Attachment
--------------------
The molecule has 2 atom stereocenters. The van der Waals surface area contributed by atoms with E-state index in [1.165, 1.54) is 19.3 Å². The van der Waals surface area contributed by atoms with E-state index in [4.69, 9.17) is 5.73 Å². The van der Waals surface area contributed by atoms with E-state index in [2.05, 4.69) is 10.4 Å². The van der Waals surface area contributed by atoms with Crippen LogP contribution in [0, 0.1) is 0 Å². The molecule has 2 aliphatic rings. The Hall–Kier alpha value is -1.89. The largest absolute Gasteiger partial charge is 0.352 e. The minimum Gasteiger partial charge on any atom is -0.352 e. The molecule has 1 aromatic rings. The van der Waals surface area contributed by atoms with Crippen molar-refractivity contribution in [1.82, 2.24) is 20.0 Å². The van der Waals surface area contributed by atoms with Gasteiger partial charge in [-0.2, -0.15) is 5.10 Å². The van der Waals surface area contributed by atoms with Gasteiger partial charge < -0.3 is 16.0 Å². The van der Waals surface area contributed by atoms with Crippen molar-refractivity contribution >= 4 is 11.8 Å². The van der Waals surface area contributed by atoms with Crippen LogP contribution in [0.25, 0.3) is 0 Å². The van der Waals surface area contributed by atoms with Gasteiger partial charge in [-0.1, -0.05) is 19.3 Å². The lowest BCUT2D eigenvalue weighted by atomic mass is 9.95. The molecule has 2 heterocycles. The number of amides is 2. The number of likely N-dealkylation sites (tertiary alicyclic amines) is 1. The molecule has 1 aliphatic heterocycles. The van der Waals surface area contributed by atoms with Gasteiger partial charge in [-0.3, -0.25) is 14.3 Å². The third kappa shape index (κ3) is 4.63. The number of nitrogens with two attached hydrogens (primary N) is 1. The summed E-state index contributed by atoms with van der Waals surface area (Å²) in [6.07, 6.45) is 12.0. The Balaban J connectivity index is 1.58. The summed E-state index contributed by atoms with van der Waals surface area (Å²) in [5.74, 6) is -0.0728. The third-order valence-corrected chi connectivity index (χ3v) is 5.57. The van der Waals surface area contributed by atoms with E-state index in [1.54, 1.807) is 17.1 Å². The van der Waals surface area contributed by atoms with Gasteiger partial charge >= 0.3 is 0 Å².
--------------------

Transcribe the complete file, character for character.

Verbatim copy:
The molecule has 2 atom stereocenters. The van der Waals surface area contributed by atoms with E-state index in [1.165, 1.54) is 19.3 Å². The van der Waals surface area contributed by atoms with E-state index in [4.69, 9.17) is 5.73 Å². The van der Waals surface area contributed by atoms with E-state index in [2.05, 4.69) is 10.4 Å². The van der Waals surface area contributed by atoms with Crippen LogP contribution in [0, 0.1) is 0 Å². The molecule has 2 aliphatic rings. The Hall–Kier alpha value is -1.89. The largest absolute Gasteiger partial charge is 0.352 e. The minimum Gasteiger partial charge on any atom is -0.352 e. The molecule has 1 aromatic rings. The van der Waals surface area contributed by atoms with Crippen molar-refractivity contribution in [1.82, 2.24) is 20.0 Å². The van der Waals surface area contributed by atoms with Gasteiger partial charge in [-0.2, -0.15) is 5.10 Å². The van der Waals surface area contributed by atoms with Gasteiger partial charge < -0.3 is 16.0 Å². The van der Waals surface area contributed by atoms with Crippen molar-refractivity contribution >= 4 is 11.8 Å². The van der Waals surface area contributed by atoms with Crippen LogP contribution in [0.25, 0.3) is 0 Å². The van der Waals surface area contributed by atoms with Gasteiger partial charge in [-0.1, -0.05) is 19.3 Å². The lowest BCUT2D eigenvalue weighted by atomic mass is 9.95. The molecule has 2 heterocycles. The number of amides is 2. The number of likely N-dealkylation sites (tertiary alicyclic amines) is 1. The molecule has 1 aliphatic heterocycles. The van der Waals surface area contributed by atoms with Gasteiger partial charge in [-0.3, -0.25) is 14.3 Å². The third kappa shape index (κ3) is 4.63. The number of nitrogens with two attached hydrogens (primary N) is 1. The summed E-state index contributed by atoms with van der Waals surface area (Å²) in [6.07, 6.45) is 12.0. The Balaban J connectivity index is 1.58. The summed E-state index contributed by atoms with van der Waals surface area (Å²) in [5.74, 6) is -0.0728. The third-order valence-corrected chi connectivity index (χ3v) is 5.57. The van der Waals surface area contributed by atoms with E-state index in [1.54, 1.807) is 17.1 Å². The van der Waals surface area contributed by atoms with Gasteiger partial charge >= 0.3 is 0 Å².